Researchers at Children's Hospital in Boston have identified a protein that appears to play a key role in about 15 percent of all cancers, offering a new drug target that could be particularly effective for hard-to-treat patients.
George Daley, Srinivas Viswanathan and Richard Gregory say that the protein LIN28 pushes a cell to a cancerous state and appears abundant in advanced cancers like liver cancer, ovarian cancer and acute myeloid leukemia, according to a report in The Medical News. A drug that inhibits LIN28 could have wide application, they believe.
"Linking this protein to advanced cancer is a very exciting new result," says Daley, Director of Stem Cell Transplantation at Children's. "It gives us a new target to attack, especially in the most resistant and hard-to-treat cases. LIN28 is a fascinating protein that acts both in stem cells and cancers, and is teaching us that cancer is often a disease of stem cells."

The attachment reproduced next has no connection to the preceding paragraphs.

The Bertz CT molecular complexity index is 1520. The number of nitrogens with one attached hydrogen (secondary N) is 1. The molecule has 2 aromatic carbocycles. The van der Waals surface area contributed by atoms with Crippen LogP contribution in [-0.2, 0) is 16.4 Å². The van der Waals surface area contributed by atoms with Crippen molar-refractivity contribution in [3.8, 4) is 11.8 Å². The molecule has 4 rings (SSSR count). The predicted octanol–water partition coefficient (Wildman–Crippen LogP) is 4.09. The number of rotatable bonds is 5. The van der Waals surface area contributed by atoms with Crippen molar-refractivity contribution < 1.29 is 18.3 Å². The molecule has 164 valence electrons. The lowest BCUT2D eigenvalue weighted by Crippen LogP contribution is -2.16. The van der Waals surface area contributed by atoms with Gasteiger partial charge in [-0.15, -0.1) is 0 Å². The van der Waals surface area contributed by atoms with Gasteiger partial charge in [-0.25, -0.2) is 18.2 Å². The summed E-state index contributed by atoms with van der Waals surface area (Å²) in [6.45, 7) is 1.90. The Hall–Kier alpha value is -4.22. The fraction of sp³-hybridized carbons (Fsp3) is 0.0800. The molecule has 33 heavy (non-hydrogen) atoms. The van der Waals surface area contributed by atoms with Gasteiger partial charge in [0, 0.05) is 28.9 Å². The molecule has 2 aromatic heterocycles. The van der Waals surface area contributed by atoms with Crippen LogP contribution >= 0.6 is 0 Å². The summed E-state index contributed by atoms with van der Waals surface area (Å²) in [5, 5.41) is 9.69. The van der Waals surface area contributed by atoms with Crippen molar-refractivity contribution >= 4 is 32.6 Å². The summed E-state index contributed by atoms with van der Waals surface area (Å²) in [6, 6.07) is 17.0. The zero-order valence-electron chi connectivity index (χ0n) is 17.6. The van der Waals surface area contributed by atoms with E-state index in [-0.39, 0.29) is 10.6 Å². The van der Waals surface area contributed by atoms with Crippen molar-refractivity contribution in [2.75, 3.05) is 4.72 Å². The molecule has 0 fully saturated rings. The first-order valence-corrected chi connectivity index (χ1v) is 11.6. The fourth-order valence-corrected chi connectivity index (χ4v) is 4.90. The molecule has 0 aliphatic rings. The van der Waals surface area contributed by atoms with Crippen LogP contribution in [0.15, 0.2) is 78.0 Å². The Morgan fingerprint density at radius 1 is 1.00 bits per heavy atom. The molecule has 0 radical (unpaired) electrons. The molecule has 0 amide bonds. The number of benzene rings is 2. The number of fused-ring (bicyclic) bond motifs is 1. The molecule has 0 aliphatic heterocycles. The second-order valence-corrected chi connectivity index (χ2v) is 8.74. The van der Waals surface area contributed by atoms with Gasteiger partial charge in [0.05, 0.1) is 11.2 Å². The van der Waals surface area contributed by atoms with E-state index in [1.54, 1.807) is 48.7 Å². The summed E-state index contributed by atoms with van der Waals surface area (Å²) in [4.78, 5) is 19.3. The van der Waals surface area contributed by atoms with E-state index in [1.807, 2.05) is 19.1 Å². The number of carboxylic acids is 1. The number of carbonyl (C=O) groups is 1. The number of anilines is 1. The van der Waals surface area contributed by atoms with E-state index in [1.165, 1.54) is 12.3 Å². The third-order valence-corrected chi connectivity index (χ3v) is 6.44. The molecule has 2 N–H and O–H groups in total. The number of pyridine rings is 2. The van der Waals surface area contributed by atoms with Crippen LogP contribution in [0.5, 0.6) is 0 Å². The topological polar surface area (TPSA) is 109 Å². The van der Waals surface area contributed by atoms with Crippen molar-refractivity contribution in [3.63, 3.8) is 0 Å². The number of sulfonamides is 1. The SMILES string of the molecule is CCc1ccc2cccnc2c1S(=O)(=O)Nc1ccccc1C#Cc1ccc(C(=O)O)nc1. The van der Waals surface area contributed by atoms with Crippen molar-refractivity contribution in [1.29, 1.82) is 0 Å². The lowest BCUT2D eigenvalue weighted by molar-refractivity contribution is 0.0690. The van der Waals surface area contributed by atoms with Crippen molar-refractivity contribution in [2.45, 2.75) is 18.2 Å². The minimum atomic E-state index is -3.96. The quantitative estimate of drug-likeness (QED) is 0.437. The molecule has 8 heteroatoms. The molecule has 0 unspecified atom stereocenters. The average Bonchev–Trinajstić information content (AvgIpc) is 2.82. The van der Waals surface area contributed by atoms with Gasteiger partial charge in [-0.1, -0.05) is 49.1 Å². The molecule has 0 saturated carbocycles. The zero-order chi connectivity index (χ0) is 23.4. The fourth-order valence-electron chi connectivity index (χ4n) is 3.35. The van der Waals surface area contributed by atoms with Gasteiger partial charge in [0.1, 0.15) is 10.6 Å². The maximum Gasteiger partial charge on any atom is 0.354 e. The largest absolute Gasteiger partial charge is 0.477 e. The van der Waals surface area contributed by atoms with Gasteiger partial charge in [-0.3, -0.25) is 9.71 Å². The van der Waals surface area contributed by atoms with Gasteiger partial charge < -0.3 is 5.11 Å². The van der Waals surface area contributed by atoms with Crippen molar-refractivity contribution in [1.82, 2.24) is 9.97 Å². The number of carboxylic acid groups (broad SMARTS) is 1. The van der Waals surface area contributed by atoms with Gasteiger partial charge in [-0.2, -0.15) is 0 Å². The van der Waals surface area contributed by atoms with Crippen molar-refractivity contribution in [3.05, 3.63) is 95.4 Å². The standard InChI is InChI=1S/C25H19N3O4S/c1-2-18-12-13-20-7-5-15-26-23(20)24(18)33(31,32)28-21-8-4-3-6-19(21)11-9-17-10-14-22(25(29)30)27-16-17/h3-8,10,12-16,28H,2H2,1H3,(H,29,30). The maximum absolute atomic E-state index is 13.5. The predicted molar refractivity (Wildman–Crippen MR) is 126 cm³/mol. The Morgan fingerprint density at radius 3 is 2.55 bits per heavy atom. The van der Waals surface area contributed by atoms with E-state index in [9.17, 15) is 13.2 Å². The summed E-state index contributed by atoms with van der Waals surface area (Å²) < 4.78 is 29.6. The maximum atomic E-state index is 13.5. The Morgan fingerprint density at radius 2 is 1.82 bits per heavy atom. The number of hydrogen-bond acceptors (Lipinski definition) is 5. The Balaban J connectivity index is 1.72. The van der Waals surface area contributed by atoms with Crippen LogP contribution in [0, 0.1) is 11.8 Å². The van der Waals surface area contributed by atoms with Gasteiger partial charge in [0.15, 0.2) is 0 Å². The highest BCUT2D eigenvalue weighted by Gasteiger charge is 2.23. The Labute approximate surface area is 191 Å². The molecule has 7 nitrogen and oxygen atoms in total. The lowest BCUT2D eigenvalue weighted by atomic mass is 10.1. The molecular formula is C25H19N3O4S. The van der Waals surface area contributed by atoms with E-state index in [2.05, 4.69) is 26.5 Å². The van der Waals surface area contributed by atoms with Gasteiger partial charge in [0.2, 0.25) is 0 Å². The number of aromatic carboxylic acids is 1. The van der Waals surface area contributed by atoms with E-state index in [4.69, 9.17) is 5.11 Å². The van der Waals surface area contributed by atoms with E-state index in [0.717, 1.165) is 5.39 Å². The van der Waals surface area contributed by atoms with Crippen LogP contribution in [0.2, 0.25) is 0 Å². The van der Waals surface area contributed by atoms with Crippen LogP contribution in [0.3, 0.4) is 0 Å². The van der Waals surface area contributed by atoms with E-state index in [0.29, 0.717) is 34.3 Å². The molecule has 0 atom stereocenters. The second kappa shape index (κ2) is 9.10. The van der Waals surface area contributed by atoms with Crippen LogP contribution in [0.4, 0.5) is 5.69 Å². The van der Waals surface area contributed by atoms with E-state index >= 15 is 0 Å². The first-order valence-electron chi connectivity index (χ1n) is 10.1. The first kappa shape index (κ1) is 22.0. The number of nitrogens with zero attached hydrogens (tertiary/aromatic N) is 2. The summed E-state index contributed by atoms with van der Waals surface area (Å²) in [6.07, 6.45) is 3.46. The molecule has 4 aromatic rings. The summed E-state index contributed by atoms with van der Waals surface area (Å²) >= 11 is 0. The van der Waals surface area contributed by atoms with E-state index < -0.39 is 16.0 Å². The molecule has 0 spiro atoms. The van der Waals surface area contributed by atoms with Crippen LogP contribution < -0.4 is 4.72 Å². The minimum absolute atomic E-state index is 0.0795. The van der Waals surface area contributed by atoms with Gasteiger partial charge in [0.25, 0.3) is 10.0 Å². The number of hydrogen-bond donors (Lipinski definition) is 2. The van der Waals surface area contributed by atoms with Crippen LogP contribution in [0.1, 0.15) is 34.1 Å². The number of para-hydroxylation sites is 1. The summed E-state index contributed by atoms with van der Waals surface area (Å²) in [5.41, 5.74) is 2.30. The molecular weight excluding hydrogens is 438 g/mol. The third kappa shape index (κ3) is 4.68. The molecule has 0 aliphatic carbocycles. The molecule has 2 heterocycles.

- read the report from The Medical News